Spoilers: 1.12 "Silent Enemy"
Note: The title is from Walt Whitman, "Leaves of Grass": "ONLY themselves understand themselves, and the like of themselves/ As Souls only understand Souls."
Lieutenant Malcolm Reed barely managed to grasp the edge of his console with one hand, just keeping himself in his seat. His heart raced as Enterprise took another hit, and he kept that hand clenched to his station. The other sped across the controls as he desperately tried to guide their weaponry, reacting to each incoming shot while also compensating for the gyrations Enterprise's helmsman, Ensign Travis Mayweather, was putting the ship through to avoid being hit.
They'd only just entered this area of space when a ship, coming out of nowhere, had appeared off their bow. One moment they had been approaching an uninhabited star system, and the next, Enterprise had found itself under attack. Reed had recognized the ship immediately, even without Commander T'Pol's identification via the database--its appearance, so reminiscent of the old stealth bombers back on Earth, had stuck with him from the other times they'd met.
This version wasn't so different from the one that had attacked them, shortly after Enterprise had been launched, or from the one they'd encountered mere months ago when they'd been on patrol with Columbia. Same basic shape. Same sudden appearance. Same aggressive stance. Only this time, the aliens had found a way to defend themselves against Enterprise's weapons.
It was remarkable. The ship had basically looked the same--it even had the same green lights on its sides--but the first time they'd met, an ill-prepared Enterprise had struggled at first to defend itself, eventually running them off, but not before a hasty installation of their phase cannons. This time, Enterprise had been upgraded with some of the best weaponry Starfleet had to offer, fully installed, and it had so far been entirely ineffective. There was obviously some new sort of barrier technology being used by the aliens, but without being able to actually get any readings from their attackers, Reed found himself hard pressed to say whether that was due to a new sort of hull plating on the alien ship or something else entirely.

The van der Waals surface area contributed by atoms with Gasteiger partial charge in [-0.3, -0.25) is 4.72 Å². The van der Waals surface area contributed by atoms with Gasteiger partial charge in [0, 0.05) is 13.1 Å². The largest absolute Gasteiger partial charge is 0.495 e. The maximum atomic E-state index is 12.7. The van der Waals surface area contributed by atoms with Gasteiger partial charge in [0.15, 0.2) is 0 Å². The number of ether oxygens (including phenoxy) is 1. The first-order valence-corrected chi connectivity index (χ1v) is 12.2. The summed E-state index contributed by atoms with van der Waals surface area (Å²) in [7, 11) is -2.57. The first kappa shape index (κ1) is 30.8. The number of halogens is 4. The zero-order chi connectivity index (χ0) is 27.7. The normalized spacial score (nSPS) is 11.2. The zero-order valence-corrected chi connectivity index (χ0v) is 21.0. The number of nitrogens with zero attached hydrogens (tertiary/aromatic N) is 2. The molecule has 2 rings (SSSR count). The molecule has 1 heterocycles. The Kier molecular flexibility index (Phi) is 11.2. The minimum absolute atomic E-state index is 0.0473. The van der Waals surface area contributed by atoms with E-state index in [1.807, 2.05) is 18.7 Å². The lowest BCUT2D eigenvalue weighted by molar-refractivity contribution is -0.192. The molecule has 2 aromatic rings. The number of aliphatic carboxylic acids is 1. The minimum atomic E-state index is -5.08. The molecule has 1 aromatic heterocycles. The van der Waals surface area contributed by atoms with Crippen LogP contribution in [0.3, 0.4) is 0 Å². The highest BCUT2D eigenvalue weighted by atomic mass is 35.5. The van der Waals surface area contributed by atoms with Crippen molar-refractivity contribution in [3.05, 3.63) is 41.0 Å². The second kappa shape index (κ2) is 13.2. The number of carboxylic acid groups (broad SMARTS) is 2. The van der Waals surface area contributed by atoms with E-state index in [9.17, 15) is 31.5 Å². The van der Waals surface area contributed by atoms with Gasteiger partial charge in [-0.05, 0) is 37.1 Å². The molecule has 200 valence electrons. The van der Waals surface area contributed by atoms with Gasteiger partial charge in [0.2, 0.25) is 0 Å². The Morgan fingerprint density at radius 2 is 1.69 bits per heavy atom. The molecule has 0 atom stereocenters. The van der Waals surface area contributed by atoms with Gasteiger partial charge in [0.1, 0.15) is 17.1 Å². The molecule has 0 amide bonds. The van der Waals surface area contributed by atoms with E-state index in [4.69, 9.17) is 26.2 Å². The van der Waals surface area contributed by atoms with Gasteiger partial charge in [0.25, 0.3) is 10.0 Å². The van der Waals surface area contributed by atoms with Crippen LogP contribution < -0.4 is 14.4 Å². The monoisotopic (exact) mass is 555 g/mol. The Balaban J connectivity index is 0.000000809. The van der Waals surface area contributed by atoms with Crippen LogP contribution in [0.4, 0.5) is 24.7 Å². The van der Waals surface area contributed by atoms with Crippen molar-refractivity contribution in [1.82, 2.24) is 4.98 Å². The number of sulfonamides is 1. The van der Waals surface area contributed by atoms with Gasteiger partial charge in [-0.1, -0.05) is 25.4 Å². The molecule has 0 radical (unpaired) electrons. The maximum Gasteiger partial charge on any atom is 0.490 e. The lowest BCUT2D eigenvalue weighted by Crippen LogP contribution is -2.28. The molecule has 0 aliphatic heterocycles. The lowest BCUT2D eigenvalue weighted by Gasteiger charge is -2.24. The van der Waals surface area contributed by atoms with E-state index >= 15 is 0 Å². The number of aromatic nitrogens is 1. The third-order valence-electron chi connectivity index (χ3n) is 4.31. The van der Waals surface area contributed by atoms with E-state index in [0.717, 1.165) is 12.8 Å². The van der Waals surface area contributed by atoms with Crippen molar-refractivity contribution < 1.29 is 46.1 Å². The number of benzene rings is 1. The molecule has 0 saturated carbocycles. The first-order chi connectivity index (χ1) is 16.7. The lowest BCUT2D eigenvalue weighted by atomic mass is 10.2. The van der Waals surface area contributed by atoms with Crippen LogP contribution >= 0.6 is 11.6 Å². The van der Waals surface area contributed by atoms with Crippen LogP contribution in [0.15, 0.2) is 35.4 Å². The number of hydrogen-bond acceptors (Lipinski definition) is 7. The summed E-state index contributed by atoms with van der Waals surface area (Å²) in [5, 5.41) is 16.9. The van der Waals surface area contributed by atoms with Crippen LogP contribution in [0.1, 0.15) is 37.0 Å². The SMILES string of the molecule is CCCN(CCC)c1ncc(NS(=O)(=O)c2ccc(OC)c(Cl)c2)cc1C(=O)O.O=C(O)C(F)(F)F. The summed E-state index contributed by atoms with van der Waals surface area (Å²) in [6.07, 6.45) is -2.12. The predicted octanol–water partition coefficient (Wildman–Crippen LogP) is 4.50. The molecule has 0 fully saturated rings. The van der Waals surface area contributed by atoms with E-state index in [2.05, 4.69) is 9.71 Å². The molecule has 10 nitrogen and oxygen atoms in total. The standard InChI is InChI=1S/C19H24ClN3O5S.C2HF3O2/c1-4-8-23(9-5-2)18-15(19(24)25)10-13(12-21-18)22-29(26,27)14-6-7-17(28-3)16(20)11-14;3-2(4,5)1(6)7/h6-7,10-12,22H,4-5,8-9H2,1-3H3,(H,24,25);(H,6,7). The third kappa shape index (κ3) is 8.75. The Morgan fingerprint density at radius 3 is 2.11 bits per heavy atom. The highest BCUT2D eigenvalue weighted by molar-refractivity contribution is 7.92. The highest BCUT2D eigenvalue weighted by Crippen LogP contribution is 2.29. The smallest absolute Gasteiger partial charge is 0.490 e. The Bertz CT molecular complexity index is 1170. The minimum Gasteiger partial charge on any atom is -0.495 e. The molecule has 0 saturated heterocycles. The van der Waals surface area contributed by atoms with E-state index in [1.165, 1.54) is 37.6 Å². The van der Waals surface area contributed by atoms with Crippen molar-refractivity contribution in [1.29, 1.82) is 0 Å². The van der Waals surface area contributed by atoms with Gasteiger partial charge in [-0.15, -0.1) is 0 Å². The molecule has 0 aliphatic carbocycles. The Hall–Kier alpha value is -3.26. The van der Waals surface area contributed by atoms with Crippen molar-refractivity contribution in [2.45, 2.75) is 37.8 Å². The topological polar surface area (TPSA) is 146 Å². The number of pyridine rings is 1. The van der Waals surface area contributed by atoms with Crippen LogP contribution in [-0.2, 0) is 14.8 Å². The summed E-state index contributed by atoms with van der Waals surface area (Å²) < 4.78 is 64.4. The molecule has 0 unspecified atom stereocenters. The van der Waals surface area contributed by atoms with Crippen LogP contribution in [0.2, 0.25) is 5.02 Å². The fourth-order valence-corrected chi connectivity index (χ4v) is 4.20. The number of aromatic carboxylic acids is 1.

Enterprise's bridge had gone red when the aliens had first struck, and the warning lights cast a hellish glow. Something sparked near Reed, sending embers onto his clenched hand, and the sharp pain almost caused him to let go of his console. He hissed a breath and held on through sheer willpower more than anything else. He kept his focus on his console despite the smoke harsh in his throat, the smell of burning plastic, and the frantic activity around him. He focused entirely on what he was doing, because he had to.
"Travis, hard to starboard," Captain Jonathan Archer shouted from his seat in the command well. "Keep up with evasive maneuvers. Trip, how's the warp drive?"
As the voice of Commander Charles "Trip" Tucker, their chief engineer, came over the com, Reed felt the ship buck. Weapons fire had again made contact with their hull, and he returned fire even though their weaponry so far had been useless against this enemy. He was hoping that if they kept firing, kept trying new things, eventually something would slip past the other ship's defenses. Sparks hit his hand again, and he released his grip on the console for a moment, exhaling his pain as he shook feeling back into numb fingers. As he grabbed hold again, the fingers of his other hand flew over the controls, and he listened via his earpiece to the activity in his armory. During their past encounters, when the aliens had fired, they'd been able to pick up something in their scans; but that wasn't the case now. Maybe if they tried this, or perhaps, wait, no, damn it, this wasn't working, why--
Reed's head snapped up, his gaze meeting Archer's. The man sat in the captain's chair at the center of the bridge, the sleeve of his uniform torn, a smear of soot or grease on his chin. He pierced Reed with a gaze that probably revealed more than the man intended of his fear, his anxiety, and, under all that, the trust and hope that were so much a part of who Archer was.